We think Airbnb is laying the groundwork for a big push into helping local businesses market themselves.
Airbnb is creating guidebooks to neighborhoods for people who book lodging with its service, and designating some local coffee shops as official "Airbnb Local Lounges," where guests can cool their heels and get their bearings while waiting, say, for a host to show up with keys to the apartment they're renting.
That positions Airbnb to direct valuable tourist traffic to favored businesses—a new potential revenue stream which may be part of the reason why Airbnb is seeking fresh financing at a reported $2.5 billion valuation, far above the price set on its last infusion from investors.
It's easy to see how providing local information translates to carrying local advertising or offering local deals, as Yelp, Groupon, and Google do today. The difference is that Airbnb can do it to a much more targeted and valuable demographic: travelers.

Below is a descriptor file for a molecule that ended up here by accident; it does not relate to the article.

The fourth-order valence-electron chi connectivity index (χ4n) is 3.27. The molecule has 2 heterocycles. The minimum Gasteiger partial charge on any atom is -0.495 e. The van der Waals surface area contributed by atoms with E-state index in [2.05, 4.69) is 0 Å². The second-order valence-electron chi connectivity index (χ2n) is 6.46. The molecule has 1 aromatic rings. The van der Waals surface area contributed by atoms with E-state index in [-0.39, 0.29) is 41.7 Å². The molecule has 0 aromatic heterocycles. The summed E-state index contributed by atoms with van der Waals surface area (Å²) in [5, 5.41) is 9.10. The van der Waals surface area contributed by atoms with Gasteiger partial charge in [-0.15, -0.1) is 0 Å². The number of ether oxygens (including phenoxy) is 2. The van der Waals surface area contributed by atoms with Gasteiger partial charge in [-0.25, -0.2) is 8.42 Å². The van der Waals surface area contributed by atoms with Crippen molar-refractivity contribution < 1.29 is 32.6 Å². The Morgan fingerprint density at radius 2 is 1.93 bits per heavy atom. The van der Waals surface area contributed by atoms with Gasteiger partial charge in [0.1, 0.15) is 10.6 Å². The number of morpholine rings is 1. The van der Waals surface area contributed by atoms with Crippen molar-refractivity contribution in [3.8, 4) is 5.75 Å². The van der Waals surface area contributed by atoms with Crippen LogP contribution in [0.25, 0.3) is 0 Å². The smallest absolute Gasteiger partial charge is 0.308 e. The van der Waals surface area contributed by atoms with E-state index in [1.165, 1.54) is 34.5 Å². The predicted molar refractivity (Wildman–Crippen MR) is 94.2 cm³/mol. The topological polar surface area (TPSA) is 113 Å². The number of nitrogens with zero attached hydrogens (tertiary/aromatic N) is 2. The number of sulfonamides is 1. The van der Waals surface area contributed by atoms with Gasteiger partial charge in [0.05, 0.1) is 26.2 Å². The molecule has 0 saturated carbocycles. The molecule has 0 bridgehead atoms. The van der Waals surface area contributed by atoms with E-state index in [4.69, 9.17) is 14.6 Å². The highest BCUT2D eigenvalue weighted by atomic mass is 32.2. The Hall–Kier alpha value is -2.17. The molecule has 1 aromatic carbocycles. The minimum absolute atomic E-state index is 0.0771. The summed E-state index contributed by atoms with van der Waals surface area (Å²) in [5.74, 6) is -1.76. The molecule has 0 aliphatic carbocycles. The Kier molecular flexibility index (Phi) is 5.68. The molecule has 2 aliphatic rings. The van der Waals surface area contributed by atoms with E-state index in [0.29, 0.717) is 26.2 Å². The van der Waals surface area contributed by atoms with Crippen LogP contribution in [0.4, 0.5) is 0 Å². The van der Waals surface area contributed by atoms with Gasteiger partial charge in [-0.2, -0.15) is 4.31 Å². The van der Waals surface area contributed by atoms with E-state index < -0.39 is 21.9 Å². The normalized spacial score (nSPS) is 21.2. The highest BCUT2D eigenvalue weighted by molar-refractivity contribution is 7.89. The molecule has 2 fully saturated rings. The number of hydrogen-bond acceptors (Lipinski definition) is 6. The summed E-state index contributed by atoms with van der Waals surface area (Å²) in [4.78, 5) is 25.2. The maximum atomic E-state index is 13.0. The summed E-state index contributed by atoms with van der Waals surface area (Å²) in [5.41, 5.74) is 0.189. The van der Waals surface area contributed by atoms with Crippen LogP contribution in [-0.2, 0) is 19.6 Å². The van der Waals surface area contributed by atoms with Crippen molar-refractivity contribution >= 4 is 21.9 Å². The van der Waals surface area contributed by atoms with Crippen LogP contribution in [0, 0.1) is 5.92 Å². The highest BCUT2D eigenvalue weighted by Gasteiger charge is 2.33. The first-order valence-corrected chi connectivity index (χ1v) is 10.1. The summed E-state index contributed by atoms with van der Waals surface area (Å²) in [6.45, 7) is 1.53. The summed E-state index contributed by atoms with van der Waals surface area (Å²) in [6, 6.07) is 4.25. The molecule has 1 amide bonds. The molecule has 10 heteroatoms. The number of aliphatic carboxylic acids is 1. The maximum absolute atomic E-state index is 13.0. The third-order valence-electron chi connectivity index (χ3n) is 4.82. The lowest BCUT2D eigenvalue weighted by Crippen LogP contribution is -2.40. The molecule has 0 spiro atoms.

We asked Airbnb cofounder Joe Gebbia if that was the eventual plan.
"We certainly hope so," he said. Airbnb had experimented with letting hosts create their own neighborhood guidebooks for guests. But they had only listed a total of 150,000 local businesses—a drop in the bucket for a service that books as many as 60,000 visitor nights a day.
But Gebbia took pains to point out that right now, the emphasis is on presenting a "curated," or hand-selected, mix of businesses to ensure that guests have a good experience.
After all, booking lodging is Airbnb's only business today.
Tomorrow's another day, though.
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